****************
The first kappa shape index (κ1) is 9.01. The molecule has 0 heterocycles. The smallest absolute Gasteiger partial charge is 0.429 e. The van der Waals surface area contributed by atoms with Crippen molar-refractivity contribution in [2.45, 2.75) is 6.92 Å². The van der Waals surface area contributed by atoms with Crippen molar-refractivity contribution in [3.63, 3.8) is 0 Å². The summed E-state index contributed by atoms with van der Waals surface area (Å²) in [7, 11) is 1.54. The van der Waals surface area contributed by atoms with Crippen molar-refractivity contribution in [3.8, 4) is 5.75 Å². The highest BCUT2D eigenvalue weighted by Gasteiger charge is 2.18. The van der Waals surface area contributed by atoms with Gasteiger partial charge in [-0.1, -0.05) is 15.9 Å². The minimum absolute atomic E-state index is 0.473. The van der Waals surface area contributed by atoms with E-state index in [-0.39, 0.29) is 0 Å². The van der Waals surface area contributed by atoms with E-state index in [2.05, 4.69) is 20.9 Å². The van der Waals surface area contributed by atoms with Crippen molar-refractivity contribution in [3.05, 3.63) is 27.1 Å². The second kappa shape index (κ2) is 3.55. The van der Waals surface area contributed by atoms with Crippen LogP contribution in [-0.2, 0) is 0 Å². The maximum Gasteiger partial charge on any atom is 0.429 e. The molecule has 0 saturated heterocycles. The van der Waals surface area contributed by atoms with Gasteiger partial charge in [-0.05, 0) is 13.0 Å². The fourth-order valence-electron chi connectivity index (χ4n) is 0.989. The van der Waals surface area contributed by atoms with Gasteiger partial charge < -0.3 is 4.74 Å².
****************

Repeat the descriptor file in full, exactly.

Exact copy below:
The first kappa shape index (κ1) is 9.01. The molecule has 0 heterocycles. The smallest absolute Gasteiger partial charge is 0.429 e. The van der Waals surface area contributed by atoms with Crippen molar-refractivity contribution in [2.45, 2.75) is 6.92 Å². The van der Waals surface area contributed by atoms with Crippen molar-refractivity contribution in [3.63, 3.8) is 0 Å². The summed E-state index contributed by atoms with van der Waals surface area (Å²) in [7, 11) is 1.54. The van der Waals surface area contributed by atoms with Crippen molar-refractivity contribution in [3.8, 4) is 5.75 Å². The highest BCUT2D eigenvalue weighted by Gasteiger charge is 2.18. The van der Waals surface area contributed by atoms with Gasteiger partial charge in [-0.1, -0.05) is 15.9 Å². The minimum absolute atomic E-state index is 0.473. The van der Waals surface area contributed by atoms with E-state index in [-0.39, 0.29) is 0 Å². The van der Waals surface area contributed by atoms with E-state index in [2.05, 4.69) is 20.9 Å². The van der Waals surface area contributed by atoms with Crippen molar-refractivity contribution in [3.05, 3.63) is 27.1 Å². The second kappa shape index (κ2) is 3.55. The van der Waals surface area contributed by atoms with Crippen LogP contribution in [-0.2, 0) is 0 Å². The maximum Gasteiger partial charge on any atom is 0.429 e. The molecule has 0 saturated heterocycles. The van der Waals surface area contributed by atoms with Gasteiger partial charge in [-0.05, 0) is 13.0 Å². The fourth-order valence-electron chi connectivity index (χ4n) is 0.989. The van der Waals surface area contributed by atoms with Gasteiger partial charge < -0.3 is 4.74 Å².